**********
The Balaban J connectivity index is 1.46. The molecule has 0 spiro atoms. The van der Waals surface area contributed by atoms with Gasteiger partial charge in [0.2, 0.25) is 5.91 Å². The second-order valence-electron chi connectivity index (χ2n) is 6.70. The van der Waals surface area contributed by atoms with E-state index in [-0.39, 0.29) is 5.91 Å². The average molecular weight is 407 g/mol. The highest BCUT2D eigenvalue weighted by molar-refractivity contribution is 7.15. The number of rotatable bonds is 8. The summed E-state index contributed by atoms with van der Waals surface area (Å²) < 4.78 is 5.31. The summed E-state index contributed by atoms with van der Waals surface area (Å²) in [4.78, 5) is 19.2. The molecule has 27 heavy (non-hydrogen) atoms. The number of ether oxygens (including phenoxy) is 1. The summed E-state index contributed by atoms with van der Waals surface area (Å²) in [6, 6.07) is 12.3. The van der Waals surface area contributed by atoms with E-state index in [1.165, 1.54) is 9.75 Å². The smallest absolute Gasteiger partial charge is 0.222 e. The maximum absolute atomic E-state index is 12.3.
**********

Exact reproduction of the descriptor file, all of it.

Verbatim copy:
The Balaban J connectivity index is 1.46. The molecule has 0 spiro atoms. The van der Waals surface area contributed by atoms with Gasteiger partial charge in [0.2, 0.25) is 5.91 Å². The second-order valence-electron chi connectivity index (χ2n) is 6.70. The van der Waals surface area contributed by atoms with E-state index in [-0.39, 0.29) is 5.91 Å². The average molecular weight is 407 g/mol. The highest BCUT2D eigenvalue weighted by molar-refractivity contribution is 7.15. The number of rotatable bonds is 8. The summed E-state index contributed by atoms with van der Waals surface area (Å²) < 4.78 is 5.31. The summed E-state index contributed by atoms with van der Waals surface area (Å²) in [4.78, 5) is 19.2. The molecule has 27 heavy (non-hydrogen) atoms. The number of ether oxygens (including phenoxy) is 1. The summed E-state index contributed by atoms with van der Waals surface area (Å²) in [6, 6.07) is 12.3. The van der Waals surface area contributed by atoms with E-state index in [1.165, 1.54) is 9.75 Å². The smallest absolute Gasteiger partial charge is 0.222 e. The maximum absolute atomic E-state index is 12.3.